The 1973 Marketing Plan was more explicit in stating ReaLemon's intention to maintain its monopoly power over the processed lemon juice market through exclusionary conduct. A major objective of the plan was to raise ReaLemon's market share from an estimated 86.5% nationwide back to 89.0%. This objective was aimed not only at the Golden Crown market share, "but against the share of all brands other than ReaLemon." Again, the main tools for achieving this objective were selective trade deal promotions and substantial advertising, with promotional spending concentrated in heavily competitive markets for the stated purpose of reversing competitive gains. In particular, to combat Golden Crown inroads ReaLemon sought to reduce the price differential through promotional deals.
The last marketing plan relied on by the Commission, the 1974 plan, substantially increased the budget for overall advertising and promotional allowances, but only offered increased promotional allowances in the most competitive geographic areas. A stated objective of the plan was to increase ReaLemon's market share in 4 key districts with high per capita lemon juice consumption, where Golden Crown had been most successful. The plan noted that these 4 districts accounted for an estimated 54.7% of Golden Crown's sales for 6 months of 1973. The objective of the plan was to reduce Golden Crown's share from 18% to 14% in 1974, and increase ReaLemon's share from 71% to 75%. These 4 areas were selected because they represented areas of high development of Golden Crown, and the plan stated that decreasing Golden Crown's effectiveness in these markets "may result in significant reduction of expansion leverage." Trade deals in these 4 areas were to be continued at high levels, whereas deals in other areas were to be reduced. In addition to these heavy promotions in selected areas, ReaLemon dropped planned price increases in the markets where Golden Crown was competing, but instituted price increases elsewhere. Testimony from ReaLemon's regional sales manager, and internal documents and correspondence from ReaLemon's regional and national sales managers demonstrated that these marketing plans were vigorously implemented, and their purposes and objectives were exactly as stated.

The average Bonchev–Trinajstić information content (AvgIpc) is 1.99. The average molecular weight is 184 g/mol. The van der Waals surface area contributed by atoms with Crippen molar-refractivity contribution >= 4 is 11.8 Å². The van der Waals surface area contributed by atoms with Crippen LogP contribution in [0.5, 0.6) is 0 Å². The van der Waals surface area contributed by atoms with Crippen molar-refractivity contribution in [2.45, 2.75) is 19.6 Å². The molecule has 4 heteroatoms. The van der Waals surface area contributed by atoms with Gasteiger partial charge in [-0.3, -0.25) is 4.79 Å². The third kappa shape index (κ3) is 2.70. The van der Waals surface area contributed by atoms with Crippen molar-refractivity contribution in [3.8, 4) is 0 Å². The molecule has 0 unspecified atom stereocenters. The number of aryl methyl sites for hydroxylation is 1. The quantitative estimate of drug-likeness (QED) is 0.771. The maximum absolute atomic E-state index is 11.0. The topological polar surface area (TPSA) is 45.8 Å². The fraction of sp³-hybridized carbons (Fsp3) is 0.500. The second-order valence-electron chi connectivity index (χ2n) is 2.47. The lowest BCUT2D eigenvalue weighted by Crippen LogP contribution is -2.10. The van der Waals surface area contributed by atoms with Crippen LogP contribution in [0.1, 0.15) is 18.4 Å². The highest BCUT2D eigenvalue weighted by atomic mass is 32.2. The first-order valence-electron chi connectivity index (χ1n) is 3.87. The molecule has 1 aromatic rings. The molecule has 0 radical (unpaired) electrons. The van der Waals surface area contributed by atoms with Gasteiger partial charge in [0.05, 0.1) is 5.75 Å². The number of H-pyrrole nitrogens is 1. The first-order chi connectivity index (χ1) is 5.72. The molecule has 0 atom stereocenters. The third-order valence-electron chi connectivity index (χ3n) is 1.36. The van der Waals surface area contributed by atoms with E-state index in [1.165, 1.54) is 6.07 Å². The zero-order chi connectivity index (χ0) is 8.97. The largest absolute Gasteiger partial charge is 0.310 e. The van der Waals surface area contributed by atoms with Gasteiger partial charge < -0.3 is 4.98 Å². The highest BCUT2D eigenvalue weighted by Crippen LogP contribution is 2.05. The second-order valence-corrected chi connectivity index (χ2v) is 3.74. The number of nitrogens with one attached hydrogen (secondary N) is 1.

These greater promotional allowances were granted in the Northeast despite the fact that evidence indicated ReaLemon's manufacturing costs were greater there. The greater promotional allowances could not be attributed to lower distribution costs.
The four key districts listed in the plan were New York, Philadelphia, Chicago, and Detroit.
See quotes from correspondence and reports of ReaLemon's sales managers in Findings 128-30, 92 F.T.C. 729-32.
These marketing plans, internal documents, and conduct conforming to the plans provided direct evidence of ReaLemon's intent not only to maintain its monopoly power in the market, but also to increase its market share, reduce the shares of Golden Crown and other competitors, and stifle any further expansion or competitive efforts by Golden Crown. ReaLemon's tactics and conduct went beyond a simple, healthy competitive response by a monopolist to price competition. Rather, they evidenced a concerted effort to restrict competition unreasonably and maintain its monopoly power.
The price reductions and promotional allowances in selected geographic markets enabled Borden to receive monopoly profits in areas of little competition, and then use these profits to subsidize price reductions in areas of intense competition. As the only nationwide distributor of processed lemon juice enjoying strong brand recognition and premium price profits, Borden was in the unique position of being able to withstand extended periods of reduced prices and promotional allowances in selected geographic markets. Thus, Borden's conduct had the effect of deterring entry and restricting the ability of competitors to expand into other geographic areas. These selective geographic promotions were intended to confine and discipline smaller regional distributors because of their vigorous price competition and cannot be characterized as competition on the merits exempt from the proscriptions of § 5 of the FTC Act.
Another finding by the Commission demonstrating Borden's intent to maintain its monopoly power was that Borden sold ReaLemon below cost or at unreasonably low prices in Philadelphia and Buffalo with the effect of injuring competition.
The sales in Philadelphia were to Acme Markets, the largest supermarket chain in the city with 20% to 28% of the retail grocery market. The sales in Buffalo were to Niagara Frontier Services, owner of the largest volume supermarkets in the area. Due to limited shelf space and the large promotions offered these customers by Borden, the Commission found that the short-term effect was that they were unable to buy from Borden's competitors.
The Commission made reference to the economic definitions of predatory pricing proposed by Professor Richard Posner and Professors Areeda and Turner but did not make a decision as to which rule correctly defines the term. With reference to the Areeda-Turner rule, the Commission said: "It is not necessary to decide whether this is the exclusive, or even the preferred test for predatory pricing. . . . However, the ALJ and the parties both utilized this approach, and we find it a useful one for illuminating the issue."